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Flint Michigan Toxic Water – Concerns Grow & The Celebrities Are Helping!

AP Photo/Paul Sancya

The Culture Supplier – Marcus Gilmore

A regional director of the U.S. Environmental Protection Agency resigned in connection with the drinking water crisis in Flint, Michigan, the same day the agency’s chief issued an emergency order directing state and city officials to take actions to protect public health.

High levels of lead have been detected in the impoverished city’s water since officials switched from the Detroit municipal system and began drawing from the Flint River as a cost-saving measure in April 2014.

Ever since the full extent of the Flint water crisis emerged, one question has persisted: Would this have happened in a wealthier, whiter community?

Residents in the former auto-making hub — a poor, largely minority city — feel their complaints about lead-tainted water flowing through their taps have been slighted by the government or ignored altogether. For many, it echoes the lackluster federal response to New Orleans during Hurricane Katrina in 2005.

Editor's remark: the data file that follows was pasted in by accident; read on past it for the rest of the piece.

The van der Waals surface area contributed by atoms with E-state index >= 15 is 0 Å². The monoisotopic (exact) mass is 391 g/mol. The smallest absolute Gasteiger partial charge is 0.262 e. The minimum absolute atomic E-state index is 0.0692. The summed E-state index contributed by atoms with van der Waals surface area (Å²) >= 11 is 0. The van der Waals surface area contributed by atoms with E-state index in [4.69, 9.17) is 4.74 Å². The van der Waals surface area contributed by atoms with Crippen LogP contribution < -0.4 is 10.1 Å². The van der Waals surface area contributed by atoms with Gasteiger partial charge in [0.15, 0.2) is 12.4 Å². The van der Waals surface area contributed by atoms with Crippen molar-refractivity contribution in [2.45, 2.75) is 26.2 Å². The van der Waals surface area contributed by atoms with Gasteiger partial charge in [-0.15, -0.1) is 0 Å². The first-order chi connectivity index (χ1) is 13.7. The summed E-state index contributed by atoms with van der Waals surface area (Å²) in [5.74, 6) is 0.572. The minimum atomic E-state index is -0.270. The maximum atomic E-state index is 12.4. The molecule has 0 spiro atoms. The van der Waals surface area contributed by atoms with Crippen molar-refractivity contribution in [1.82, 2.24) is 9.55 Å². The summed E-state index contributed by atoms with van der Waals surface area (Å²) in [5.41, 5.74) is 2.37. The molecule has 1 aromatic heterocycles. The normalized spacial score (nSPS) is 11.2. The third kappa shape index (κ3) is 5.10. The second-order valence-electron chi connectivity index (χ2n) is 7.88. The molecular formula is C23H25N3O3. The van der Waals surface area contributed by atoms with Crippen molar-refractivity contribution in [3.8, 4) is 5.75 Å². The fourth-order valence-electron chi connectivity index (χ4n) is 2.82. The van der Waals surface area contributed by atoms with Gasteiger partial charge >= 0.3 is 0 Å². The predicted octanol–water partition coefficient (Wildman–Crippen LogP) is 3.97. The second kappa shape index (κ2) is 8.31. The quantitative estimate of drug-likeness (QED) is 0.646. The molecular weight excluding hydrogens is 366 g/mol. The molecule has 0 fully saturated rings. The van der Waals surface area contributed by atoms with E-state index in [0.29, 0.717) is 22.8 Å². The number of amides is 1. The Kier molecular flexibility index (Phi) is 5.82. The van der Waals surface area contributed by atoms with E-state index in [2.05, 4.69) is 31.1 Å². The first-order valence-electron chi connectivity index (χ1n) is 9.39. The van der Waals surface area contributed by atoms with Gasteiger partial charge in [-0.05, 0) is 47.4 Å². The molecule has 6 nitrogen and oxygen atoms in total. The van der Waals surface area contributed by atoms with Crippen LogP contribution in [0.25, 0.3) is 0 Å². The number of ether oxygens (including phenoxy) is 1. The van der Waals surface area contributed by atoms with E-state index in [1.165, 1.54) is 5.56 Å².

Here are a few celebrities who are using their reach to help in the Flint crisis.

Big Sean: He started the #HealFlintKids Fundraiser with Crowdrise and jumpstarted it with $10,000 of his own money.

Cher:  She has linked up with Icelandic Glacial Water to donate more than 180,000 bottles of water to people in Flint.

Michael Moore:  He has established over 123,000 signatures in an online petition to ave Governor of Flint, Rick Snyder, arrested.

Meek Mill: He has donated $50,000 to help bring clean water to the city even challenging his rival 50 Cent to help out as well.

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